Crisis and Retconning

There’s an easy way to keep things simple: Either build on earlier stories without changing them (or change only the obscure stuff), or start over.

Retcons are like epicycles, the sort of secondary orbits that astronomers invented to explain discrepancies in planets’ motions when they thought the planets all had circular orbits and revolved around the Earth. The epicycles got more and more complicated until enough people noticed that you could get rid of most of them if you assumed the planets revolved around the Sun. Then they realized that you could get rid of the rest if you assumed the orbits were elliptical instead of circular.

If you *totally* reboot a series, like Wonder Woman after COIE or Legion of Super-Heroes after Zero Hour and again last year, things are simple. It’s just like launching the Justice League cartoon — it’s a totally separate continuity from the previous version, so contradictions aren’t a problem.

When you revise *parts* of history, things get complicated. Wonder Woman herself might have had a simple reboot, but the Justice League and Wonder Girl (Donna Troy) were still around, and their histories had to be revised. Donna has gone through *how* many origins since then? Origin-wise, she’s hardly recognizable. They actually did a better job with Power Girl by saying “Forget all the retcons, she really is the cousin of Earth-2’s Superman”

Sorry about the rant…

Re: Issues of Continuity

Crisis wasn’t focused to much on fixing inconsistencies as it was on reducing complexity by reducing the myriad dimensions of the multiverse to a single universe. I suspect they planned to fix problems at the same time, but they’re still cleaning up the inconsistencies *created* by the Crisis.

Let’s look at the Titans (since I’ve been reading them since 1984). Since Wonder Woman hadn’t appeared yet in the post-Crisis universe, Wonder Girl couldn’t be her adopted sister, so she needed a new origin. A few months before the Crisis, they had finally revealed the origin of an early Titans character, Lilith, in a story involving the mythical Greek Titans. The new origin they came up with for Wonder Girl *contradicted* the origin they had just written for Lilith! Not only that, but the Lilith origin had introduced a group of villains called the Children of the Sun, so *they* needed a new origin too! And this is just one writer (Marv Wolfman co-wrote Crisis and wrote Titans from about 1980-1994).

Probably the most infamous contradictions were the result of erasing Superboy despite his key position in Legion of Superheroes history. They were trying to fix that one for years with one patch after another until they started over with Zero Hour.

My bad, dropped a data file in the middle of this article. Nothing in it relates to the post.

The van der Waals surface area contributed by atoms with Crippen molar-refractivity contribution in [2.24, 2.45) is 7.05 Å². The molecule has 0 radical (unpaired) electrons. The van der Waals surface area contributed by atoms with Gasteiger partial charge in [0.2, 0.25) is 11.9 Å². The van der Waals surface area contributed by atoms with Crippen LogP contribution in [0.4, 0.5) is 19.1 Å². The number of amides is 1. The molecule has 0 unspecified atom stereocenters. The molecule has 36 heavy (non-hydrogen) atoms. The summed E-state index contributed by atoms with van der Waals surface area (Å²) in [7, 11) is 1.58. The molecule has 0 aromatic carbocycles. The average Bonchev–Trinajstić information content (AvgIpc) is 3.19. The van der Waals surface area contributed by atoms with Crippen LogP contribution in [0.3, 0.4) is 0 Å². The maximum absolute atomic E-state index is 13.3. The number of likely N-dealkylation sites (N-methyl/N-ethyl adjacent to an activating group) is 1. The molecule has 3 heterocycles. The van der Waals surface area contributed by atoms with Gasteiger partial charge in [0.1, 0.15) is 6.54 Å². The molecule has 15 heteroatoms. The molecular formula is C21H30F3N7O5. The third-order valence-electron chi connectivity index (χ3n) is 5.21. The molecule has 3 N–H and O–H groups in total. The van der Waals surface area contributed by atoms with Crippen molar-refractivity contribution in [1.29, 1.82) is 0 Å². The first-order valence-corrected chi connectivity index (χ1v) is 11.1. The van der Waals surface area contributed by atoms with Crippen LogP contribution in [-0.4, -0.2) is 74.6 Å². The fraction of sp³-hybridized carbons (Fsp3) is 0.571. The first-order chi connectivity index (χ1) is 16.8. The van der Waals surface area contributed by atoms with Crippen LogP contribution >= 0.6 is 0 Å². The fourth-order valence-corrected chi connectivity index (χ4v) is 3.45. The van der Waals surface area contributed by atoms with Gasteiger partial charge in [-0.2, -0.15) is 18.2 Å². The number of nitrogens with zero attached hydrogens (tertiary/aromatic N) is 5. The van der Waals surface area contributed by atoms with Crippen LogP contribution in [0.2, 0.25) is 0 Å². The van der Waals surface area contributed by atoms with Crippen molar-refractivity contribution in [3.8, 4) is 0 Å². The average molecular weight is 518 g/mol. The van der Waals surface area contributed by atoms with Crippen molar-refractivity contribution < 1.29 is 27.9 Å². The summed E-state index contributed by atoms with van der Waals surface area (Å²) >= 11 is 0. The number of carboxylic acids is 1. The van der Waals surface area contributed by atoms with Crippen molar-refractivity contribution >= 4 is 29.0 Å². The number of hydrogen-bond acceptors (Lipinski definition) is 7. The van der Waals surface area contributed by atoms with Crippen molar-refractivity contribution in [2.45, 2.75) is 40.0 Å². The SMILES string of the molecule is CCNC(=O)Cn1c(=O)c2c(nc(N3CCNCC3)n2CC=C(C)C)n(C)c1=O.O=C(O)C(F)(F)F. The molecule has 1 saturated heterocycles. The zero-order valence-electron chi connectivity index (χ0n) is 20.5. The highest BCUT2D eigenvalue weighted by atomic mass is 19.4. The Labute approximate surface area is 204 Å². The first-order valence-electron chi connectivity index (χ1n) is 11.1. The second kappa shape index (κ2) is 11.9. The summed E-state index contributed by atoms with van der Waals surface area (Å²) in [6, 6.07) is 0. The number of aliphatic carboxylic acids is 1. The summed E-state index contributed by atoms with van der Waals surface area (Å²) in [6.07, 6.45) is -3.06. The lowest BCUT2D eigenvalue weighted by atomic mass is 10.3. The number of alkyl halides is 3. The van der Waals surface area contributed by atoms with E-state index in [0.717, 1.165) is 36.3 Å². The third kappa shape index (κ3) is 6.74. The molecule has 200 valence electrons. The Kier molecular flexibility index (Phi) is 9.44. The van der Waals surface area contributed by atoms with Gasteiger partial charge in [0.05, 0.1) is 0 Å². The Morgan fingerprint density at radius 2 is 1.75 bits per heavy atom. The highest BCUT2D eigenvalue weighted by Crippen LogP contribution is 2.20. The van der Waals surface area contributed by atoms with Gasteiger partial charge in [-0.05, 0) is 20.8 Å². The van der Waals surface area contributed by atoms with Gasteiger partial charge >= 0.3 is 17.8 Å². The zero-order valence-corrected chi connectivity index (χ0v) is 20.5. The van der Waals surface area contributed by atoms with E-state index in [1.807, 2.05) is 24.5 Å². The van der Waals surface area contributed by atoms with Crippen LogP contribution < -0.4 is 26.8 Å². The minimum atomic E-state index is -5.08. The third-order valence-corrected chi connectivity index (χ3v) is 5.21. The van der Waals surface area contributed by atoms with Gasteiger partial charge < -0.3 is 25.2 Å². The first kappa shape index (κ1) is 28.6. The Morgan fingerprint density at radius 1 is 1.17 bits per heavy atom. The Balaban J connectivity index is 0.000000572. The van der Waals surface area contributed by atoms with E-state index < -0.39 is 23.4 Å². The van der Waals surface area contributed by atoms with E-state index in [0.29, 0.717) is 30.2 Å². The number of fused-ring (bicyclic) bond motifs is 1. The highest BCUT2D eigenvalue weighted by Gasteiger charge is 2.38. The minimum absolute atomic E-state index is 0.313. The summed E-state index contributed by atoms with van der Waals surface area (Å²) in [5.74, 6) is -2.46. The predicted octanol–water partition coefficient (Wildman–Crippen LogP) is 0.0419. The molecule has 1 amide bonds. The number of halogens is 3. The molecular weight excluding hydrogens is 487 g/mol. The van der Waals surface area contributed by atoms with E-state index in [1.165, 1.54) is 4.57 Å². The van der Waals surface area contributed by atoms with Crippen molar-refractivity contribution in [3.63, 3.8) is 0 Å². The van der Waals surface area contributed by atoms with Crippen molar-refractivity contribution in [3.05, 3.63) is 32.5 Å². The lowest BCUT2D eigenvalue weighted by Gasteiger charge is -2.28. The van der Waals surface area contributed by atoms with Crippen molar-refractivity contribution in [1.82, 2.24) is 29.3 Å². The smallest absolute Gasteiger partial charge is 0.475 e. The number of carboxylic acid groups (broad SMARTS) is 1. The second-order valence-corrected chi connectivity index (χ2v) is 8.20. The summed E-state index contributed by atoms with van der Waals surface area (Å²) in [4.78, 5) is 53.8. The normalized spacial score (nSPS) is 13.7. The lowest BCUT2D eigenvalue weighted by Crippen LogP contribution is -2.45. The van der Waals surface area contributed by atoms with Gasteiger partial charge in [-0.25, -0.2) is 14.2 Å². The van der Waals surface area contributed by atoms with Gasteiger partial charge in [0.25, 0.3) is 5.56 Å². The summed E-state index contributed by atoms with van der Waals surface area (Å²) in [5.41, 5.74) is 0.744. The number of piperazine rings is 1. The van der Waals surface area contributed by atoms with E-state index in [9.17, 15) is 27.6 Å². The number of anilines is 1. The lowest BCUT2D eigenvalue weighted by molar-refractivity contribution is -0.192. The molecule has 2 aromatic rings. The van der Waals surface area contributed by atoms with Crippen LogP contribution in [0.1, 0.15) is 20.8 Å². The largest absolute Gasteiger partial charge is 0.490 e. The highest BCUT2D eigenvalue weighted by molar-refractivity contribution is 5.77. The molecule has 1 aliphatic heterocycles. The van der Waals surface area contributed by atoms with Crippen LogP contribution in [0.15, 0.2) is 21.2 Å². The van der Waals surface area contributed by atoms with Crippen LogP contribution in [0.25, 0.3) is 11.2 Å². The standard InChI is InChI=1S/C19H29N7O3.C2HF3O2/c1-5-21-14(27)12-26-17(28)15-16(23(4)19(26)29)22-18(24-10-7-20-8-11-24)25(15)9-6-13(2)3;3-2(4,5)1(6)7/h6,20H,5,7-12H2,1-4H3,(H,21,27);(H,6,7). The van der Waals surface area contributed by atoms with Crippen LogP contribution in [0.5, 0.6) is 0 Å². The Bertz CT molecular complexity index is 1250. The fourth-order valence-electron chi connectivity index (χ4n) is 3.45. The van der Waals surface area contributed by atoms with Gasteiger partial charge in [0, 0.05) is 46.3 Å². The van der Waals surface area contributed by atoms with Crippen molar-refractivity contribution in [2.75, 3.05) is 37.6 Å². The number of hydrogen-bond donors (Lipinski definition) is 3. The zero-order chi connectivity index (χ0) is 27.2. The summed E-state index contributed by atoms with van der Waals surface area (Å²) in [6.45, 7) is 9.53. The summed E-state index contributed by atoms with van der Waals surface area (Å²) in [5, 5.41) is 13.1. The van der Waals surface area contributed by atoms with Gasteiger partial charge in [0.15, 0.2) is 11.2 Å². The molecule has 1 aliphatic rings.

Now Zero Hour, despite being (in my opinion) the far inferior story of the two, was definitely intended to clean up inconsistencies. It didn’t (at least, not much). Except for the Legion, I don’t think much of anything *really* changed as a result of Zero Hour.

I guess that’s part of why Waid and Morrison came up with the overlapping part of Hypertime: to acknowledge that inconsistencies exist.

And I hate to say this, because I really like the way Geoff Johns has been handling the Flash, but glaring inconsistencies keep popping up (Goldface shouldn’t be that old, and since he’s a cop killer he shouldn’t be out yet and the cops should hate his guts, Iris couldn’t have been around when Julie was pregnant unless she was time travelling more than we know, Chillblaine wasn’t “found” dead, Polaris flat-out killed him, etc. – although that last bit I need to check up on to see if I remember it correctly).

Anyway, there’s an interesting story on how long it took for the changes made in the Crisis to really stick in the introduction to “Legend of the Green Flame,” Neil Gaiman’s Superman/Green Lantern story which didn’t get printed for a decade. Apparently there was major disagreement among the editors as to just what had changed or was going to change. As whoever was writing the intro put it: (and I’m paraphrasing here) “on Mondays, Wednesdays and Fridays, Green Lantern knew Superman was Clark Kent. Neil’s story was written on a Wednesday, but turned in on a Thursday.” Since it hinged on there being a friendship between Supes and GL, they axed the story.